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Community up in arms over UWA boundaries in Kasese

Busunga residents show their displeasure accusing UWA of encroaching on their land. URN photo

Kasese, Uganda | THE INDEPENDENT | Residents of Busunga in Lake Katwe sub-county, Kasese district are accusing Uganda Wildlife Authority-UWA of encroaching on their land by extending the electric fence into their land without opening up the disputed community boundaries.

In July last year, the residents rejected a survey report from the Ministry of Lands accusing the surveyors of being comprised by UWA. The parties resolved that the community will have an independent surveyor who will then work with a government surveyor and local leaders to handle the process of boundary reopening.

However, amidst the standoff, the Uganda Wildlife Authority has continued its electric fencing program which is aimed at averting human-wildlife conflicts. But the residents are asking the government through the Ministry of Lands to halt the exercise of fencing until their concerns are addressed.

Patrick Businge, the Chairperson of Basongora Cattle Keeper’s Association says they are baffled that even after rejecting the survey report of  2020, UWA has continued encroaching on the protested land and re-demarcating the same without involving area leaders and the community.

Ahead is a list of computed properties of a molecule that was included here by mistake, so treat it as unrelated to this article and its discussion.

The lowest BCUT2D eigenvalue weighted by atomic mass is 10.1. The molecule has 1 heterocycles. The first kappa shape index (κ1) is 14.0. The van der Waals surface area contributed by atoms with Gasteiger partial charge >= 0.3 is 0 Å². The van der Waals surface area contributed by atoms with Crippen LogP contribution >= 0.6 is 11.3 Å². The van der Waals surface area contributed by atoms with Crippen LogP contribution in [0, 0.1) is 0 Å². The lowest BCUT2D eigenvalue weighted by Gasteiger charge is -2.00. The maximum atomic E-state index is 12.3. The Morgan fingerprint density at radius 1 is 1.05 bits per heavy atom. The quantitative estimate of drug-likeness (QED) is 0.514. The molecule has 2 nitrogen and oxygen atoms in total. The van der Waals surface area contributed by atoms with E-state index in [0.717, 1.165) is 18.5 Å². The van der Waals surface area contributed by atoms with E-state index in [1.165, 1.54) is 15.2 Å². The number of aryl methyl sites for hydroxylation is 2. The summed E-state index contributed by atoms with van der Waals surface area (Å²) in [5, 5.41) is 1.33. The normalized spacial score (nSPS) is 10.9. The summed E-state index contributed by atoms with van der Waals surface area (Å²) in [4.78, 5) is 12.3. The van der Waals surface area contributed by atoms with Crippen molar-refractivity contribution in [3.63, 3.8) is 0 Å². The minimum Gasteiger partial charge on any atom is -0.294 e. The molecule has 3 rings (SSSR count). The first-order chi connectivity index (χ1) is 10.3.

Wilber Alituha, another resident has asked the government to intervene and save households that are on the verge of being homeless. He alleges that UWA is planning to take over their land under the disguise of electric fencing.

Grace Nyarugoye, another resident says that the electric fence encloses their land, which implies that they are being displaced.  She is asking the government to disregard the earlier boundaries that were made in isolation and make fresh ones after consulting them.

Kedress Kasande, one of the affected residents says UWA has continued to shift mark stones into their land in the presence of their leaders.

Wilson Asiimwe, the LCIII chairperson of Lake Katwe sub-county says the continued re-demarcation of the land is likely to affect over 25 households. He calls for investigations into the boundary marks that have since been protested by the local community.

But the UWA public relations officer Bashir Hanji says they have no intentions of encroaching on any private land.



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